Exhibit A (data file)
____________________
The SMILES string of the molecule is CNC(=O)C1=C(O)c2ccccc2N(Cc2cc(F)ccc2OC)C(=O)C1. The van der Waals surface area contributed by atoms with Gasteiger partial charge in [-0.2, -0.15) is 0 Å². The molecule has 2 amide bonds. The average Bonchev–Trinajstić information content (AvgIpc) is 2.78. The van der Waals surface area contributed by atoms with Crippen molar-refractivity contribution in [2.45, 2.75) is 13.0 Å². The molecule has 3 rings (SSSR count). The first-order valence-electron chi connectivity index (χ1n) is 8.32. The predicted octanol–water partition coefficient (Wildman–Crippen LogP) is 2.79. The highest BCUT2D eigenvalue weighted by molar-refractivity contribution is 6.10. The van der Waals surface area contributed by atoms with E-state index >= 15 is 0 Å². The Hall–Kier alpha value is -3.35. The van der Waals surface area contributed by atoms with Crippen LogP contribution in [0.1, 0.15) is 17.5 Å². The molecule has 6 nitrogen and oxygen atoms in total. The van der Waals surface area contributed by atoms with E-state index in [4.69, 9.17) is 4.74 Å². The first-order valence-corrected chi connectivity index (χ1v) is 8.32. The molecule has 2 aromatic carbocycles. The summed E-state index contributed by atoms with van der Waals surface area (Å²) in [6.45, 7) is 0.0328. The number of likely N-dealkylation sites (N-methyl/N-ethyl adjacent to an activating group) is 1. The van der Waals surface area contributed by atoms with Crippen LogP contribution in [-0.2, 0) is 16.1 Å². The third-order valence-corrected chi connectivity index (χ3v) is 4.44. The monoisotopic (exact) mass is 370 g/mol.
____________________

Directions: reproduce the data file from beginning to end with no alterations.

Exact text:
The SMILES string of the molecule is CNC(=O)C1=C(O)c2ccccc2N(Cc2cc(F)ccc2OC)C(=O)C1. The van der Waals surface area contributed by atoms with Gasteiger partial charge in [-0.2, -0.15) is 0 Å². The molecule has 2 amide bonds. The average Bonchev–Trinajstić information content (AvgIpc) is 2.78. The van der Waals surface area contributed by atoms with Crippen molar-refractivity contribution in [2.45, 2.75) is 13.0 Å². The molecule has 3 rings (SSSR count). The first-order valence-electron chi connectivity index (χ1n) is 8.32. The predicted octanol–water partition coefficient (Wildman–Crippen LogP) is 2.79. The highest BCUT2D eigenvalue weighted by molar-refractivity contribution is 6.10. The van der Waals surface area contributed by atoms with E-state index >= 15 is 0 Å². The Hall–Kier alpha value is -3.35. The van der Waals surface area contributed by atoms with Crippen LogP contribution in [0.1, 0.15) is 17.5 Å². The molecule has 6 nitrogen and oxygen atoms in total. The van der Waals surface area contributed by atoms with E-state index in [4.69, 9.17) is 4.74 Å². The first-order valence-corrected chi connectivity index (χ1v) is 8.32. The molecule has 2 aromatic carbocycles. The summed E-state index contributed by atoms with van der Waals surface area (Å²) in [6.45, 7) is 0.0328. The number of likely N-dealkylation sites (N-methyl/N-ethyl adjacent to an activating group) is 1. The van der Waals surface area contributed by atoms with Crippen LogP contribution in [-0.2, 0) is 16.1 Å². The third-order valence-corrected chi connectivity index (χ3v) is 4.44. The monoisotopic (exact) mass is 370 g/mol.